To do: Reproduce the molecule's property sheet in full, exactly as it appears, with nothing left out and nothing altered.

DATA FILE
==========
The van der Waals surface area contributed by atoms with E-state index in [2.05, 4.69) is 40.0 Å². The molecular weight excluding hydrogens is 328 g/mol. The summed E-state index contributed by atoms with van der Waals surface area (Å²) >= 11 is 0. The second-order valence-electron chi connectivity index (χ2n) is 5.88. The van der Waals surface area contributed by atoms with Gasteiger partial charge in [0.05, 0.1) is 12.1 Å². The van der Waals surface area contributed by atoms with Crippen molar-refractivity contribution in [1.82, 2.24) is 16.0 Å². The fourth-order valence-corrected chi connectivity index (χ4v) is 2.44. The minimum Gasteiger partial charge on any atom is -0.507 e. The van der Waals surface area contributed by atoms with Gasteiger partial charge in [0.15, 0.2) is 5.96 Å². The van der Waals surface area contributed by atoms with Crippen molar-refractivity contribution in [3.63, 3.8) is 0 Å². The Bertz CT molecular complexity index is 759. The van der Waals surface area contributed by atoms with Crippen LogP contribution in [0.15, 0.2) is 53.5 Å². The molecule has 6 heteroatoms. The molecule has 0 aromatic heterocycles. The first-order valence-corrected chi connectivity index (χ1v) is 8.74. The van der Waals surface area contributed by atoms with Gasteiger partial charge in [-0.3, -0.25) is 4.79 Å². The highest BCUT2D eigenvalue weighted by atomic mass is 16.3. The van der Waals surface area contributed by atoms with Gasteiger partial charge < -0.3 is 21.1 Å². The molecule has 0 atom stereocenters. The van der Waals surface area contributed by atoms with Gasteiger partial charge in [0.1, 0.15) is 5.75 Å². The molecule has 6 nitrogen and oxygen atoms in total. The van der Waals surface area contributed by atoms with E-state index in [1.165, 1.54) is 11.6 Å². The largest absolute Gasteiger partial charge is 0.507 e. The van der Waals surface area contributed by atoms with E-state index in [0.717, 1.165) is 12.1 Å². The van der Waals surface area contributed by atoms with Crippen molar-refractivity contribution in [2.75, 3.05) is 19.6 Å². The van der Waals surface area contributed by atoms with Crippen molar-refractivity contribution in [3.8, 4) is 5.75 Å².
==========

The van der Waals surface area contributed by atoms with E-state index in [2.05, 4.69) is 40.0 Å². The molecular weight excluding hydrogens is 328 g/mol. The summed E-state index contributed by atoms with van der Waals surface area (Å²) >= 11 is 0. The second-order valence-electron chi connectivity index (χ2n) is 5.88. The van der Waals surface area contributed by atoms with Gasteiger partial charge in [0.05, 0.1) is 12.1 Å². The van der Waals surface area contributed by atoms with Crippen molar-refractivity contribution in [1.82, 2.24) is 16.0 Å². The fourth-order valence-corrected chi connectivity index (χ4v) is 2.44. The minimum Gasteiger partial charge on any atom is -0.507 e. The van der Waals surface area contributed by atoms with Gasteiger partial charge in [0.15, 0.2) is 5.96 Å². The van der Waals surface area contributed by atoms with Crippen molar-refractivity contribution in [3.63, 3.8) is 0 Å². The Bertz CT molecular complexity index is 759. The van der Waals surface area contributed by atoms with Crippen LogP contribution in [0.15, 0.2) is 53.5 Å². The molecule has 6 heteroatoms. The molecule has 0 aromatic heterocycles. The first-order valence-corrected chi connectivity index (χ1v) is 8.74. The van der Waals surface area contributed by atoms with Gasteiger partial charge in [-0.3, -0.25) is 4.79 Å². The highest BCUT2D eigenvalue weighted by atomic mass is 16.3. The van der Waals surface area contributed by atoms with Gasteiger partial charge < -0.3 is 21.1 Å². The molecule has 0 atom stereocenters. The van der Waals surface area contributed by atoms with Gasteiger partial charge in [0.1, 0.15) is 5.75 Å². The molecule has 6 nitrogen and oxygen atoms in total. The van der Waals surface area contributed by atoms with E-state index in [1.165, 1.54) is 11.6 Å². The largest absolute Gasteiger partial charge is 0.507 e. The van der Waals surface area contributed by atoms with E-state index in [0.717, 1.165) is 12.1 Å². The van der Waals surface area contributed by atoms with Crippen molar-refractivity contribution in [2.75, 3.05) is 19.6 Å². The van der Waals surface area contributed by atoms with Crippen molar-refractivity contribution in [3.8, 4) is 5.75 Å².